Will Taiwanese Sacrifice Themselves for Their Country?
Photo Credit: Reuters
By Peter Kien-hong Yu

Will Taiwanese Sacrifice Themselves for Their Country?

May. 05, 2017  |     |  0 comments


Cao Changqing is a commentator who often appears on talk shows in Taiwan and who often sides with the ruling Democratic Progressive Party in criticizing, for example, the Chinese mainland.1 In April 2016, he glibly said: Look at the 700,000 East Timor people who fought for the creation of the Democratic Republic of Timor-Leste, and, among them, close to 30 percent died for the sacred cause.2 In other words, he urged the people of Taiwan, Jinmen and Mazu to follow the footsteps of the Timorese and break away from the Chinese nation.

 

Cai Zhengyuan, a political figure of the opposition who is a native of Taiwan,3 and who has a “greater China” mentality, reminded the people of Taiwan that, during the American civil war, the victorious Union (i.e., the United States of America) defeated the Confederate States of America, resulting in 260,000 army deaths4 for the latter.

 

Politically, both sides of the Taiwan Strait have up to now been practicing shadowboxing. Therefore, to this day, Republic of China (ROC) President Tsai Ing-wen can still refuse to accept the November 1992 consensus or a version of it. Beijing would perhaps be more militarily assertive unless it has by now fully understood the root causes of why some people in Taiwan are hesitant about Chinese reunification.

 

Arguably, none of the civilians in Taiwan want to see their real estate properties destroyed by the technically-not-yet-finished civil war and their savings gone to the hyperinflation following such a war. Worse still, a recent IPP Review article written by Elizabeth Freund Larus alerted us to the following scenario: If the Tsai administration does not handle its military pension reform well, many of the ROC’s professional soldiers will feel betrayed and will simply switch loyalty to the other side of the Taiwan Strait. In this context, Washington would have no reason to help Taipei to defend itself.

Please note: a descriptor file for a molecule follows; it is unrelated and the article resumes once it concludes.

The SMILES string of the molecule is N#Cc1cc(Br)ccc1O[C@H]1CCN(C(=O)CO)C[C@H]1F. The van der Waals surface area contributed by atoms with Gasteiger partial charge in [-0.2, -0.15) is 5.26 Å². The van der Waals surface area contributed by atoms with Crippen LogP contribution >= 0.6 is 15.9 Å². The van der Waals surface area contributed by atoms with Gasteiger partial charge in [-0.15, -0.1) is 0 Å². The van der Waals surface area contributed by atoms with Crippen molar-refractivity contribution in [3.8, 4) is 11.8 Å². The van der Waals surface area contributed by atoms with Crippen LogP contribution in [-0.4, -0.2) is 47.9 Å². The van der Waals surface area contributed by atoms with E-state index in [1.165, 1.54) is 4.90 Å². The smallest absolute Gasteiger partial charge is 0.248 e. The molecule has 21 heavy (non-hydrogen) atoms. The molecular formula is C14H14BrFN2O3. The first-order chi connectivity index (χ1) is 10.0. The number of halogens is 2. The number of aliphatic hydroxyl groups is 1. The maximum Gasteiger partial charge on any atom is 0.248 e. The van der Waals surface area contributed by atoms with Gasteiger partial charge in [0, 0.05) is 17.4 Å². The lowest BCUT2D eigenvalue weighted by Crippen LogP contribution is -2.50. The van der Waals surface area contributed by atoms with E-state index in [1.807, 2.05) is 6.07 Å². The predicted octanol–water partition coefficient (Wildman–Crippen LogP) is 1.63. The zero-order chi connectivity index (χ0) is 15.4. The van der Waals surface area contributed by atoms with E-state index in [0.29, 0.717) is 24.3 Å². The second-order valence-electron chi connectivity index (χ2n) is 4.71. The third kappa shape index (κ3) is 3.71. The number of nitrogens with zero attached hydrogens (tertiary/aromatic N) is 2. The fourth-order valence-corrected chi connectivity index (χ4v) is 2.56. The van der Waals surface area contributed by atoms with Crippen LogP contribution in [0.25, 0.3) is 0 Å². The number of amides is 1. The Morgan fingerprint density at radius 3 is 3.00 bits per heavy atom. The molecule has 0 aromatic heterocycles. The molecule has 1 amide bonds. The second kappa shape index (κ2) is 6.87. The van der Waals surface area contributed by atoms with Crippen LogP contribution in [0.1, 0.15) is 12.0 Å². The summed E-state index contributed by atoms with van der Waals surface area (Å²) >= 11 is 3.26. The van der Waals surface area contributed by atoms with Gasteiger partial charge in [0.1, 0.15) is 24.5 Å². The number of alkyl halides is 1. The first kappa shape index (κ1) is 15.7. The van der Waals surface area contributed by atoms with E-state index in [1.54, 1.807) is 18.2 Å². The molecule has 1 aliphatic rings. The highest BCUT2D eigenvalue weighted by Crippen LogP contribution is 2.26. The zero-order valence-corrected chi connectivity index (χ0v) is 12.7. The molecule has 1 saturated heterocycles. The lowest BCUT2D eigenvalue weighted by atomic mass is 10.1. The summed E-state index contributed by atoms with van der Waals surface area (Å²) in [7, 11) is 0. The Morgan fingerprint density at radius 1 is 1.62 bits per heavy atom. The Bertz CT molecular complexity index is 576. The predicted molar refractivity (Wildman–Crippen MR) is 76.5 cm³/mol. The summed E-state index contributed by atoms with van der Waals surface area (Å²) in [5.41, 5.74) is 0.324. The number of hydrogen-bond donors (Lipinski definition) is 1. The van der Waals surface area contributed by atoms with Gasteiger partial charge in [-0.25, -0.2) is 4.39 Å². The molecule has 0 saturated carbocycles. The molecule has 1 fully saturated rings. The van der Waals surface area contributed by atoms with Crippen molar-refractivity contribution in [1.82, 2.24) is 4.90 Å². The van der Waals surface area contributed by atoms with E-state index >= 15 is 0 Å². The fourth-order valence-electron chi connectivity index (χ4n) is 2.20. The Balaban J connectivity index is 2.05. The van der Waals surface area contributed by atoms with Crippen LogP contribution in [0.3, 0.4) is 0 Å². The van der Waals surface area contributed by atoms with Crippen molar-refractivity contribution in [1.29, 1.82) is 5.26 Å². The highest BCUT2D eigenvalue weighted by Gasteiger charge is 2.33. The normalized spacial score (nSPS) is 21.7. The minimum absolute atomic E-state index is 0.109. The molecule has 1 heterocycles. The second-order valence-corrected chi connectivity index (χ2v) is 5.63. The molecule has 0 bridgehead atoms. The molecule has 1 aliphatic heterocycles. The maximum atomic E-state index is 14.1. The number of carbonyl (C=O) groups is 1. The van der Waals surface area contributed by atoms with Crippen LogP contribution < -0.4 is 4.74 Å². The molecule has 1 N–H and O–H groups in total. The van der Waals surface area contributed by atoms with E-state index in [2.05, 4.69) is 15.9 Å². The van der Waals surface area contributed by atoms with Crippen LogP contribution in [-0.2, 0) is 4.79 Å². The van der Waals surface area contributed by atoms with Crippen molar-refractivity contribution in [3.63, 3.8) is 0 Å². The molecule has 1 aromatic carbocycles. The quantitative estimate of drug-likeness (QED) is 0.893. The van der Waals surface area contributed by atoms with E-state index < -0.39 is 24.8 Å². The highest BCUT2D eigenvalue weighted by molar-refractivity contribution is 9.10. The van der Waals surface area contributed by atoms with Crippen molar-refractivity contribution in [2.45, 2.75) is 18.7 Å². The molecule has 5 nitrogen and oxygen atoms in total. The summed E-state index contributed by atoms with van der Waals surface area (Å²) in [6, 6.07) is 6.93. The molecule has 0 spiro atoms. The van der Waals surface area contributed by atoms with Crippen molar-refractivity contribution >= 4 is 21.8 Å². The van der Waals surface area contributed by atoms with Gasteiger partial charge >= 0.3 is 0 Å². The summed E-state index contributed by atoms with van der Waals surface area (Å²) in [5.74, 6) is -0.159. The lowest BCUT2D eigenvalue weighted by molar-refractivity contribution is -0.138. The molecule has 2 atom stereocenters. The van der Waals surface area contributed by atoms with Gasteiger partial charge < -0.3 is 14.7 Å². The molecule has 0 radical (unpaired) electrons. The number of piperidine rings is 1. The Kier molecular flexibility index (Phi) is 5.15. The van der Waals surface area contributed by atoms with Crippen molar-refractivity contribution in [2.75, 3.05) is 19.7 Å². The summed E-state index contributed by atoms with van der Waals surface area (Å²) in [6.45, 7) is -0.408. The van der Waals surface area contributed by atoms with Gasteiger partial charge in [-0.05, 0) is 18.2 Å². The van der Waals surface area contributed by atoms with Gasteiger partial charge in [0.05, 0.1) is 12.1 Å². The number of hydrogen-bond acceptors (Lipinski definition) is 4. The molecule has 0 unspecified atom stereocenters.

In my recent stay in Shanghai, a keen political observer, Zhang Kewen, said this to me twice: Beijing just has to encircle its naval ships in ROC waters, and whoever wants to leave the island province must use the People’s Republic of China (PRC) passport or hoist the PRC flag on, for example, a ROC-registered ship.

 

There are many Chinese reunification models created in the late 1940s and early 1950s, and we can describe a few here. First, we see the Beiping negotiation model, which started in December 1948 and was basically peaceful. Second, we witnessed the Shanghai model. On May 12, 1949, the Third Field Army of the People’s Liberation Army (PLA) assembled 420,000 troops5 and attacked only the Baoshan District while keeping the other districts intact, because they did not want to destroy the entire city due to its importance.6 After 16 days of fighting, the Communist Party of China liberated Shanghai. Third, we should bear in mind the full-scale attack or the Hainan Island model. From March 5 to May 1, 1950, the Fourth Field Army of the PLA crossed the Qiongzhou Strait and successfully captured the second largest island of China.7

 

It seems only wise for the Tsai administration to enter into political negotiations with Beijing as early as possible, so as to eventually sign a bilateral peace agreement and thereby end the Chinese civil war once and for all. However, it should be done in the following context.

 

When it comes to negotiation, it may well mean compromise by the parties concerned. I. William Zartman and Maureen R. Berman’s edited book, The 50% Solution (1987), is still seminal. More than 15 years ago, in an article published in the Virginia-based Defense News (US), I proposed to let the ROC navy patrol the entire Taiwan Strait in exchange for, as one example, signing a peace agreement (as opposed to treaty or a document of an international nature) with the Chinese Communists. Let me elaborate a bit more.



One way for Beijing to garner civilian support is to bring about Chinese reunification at an earlier date.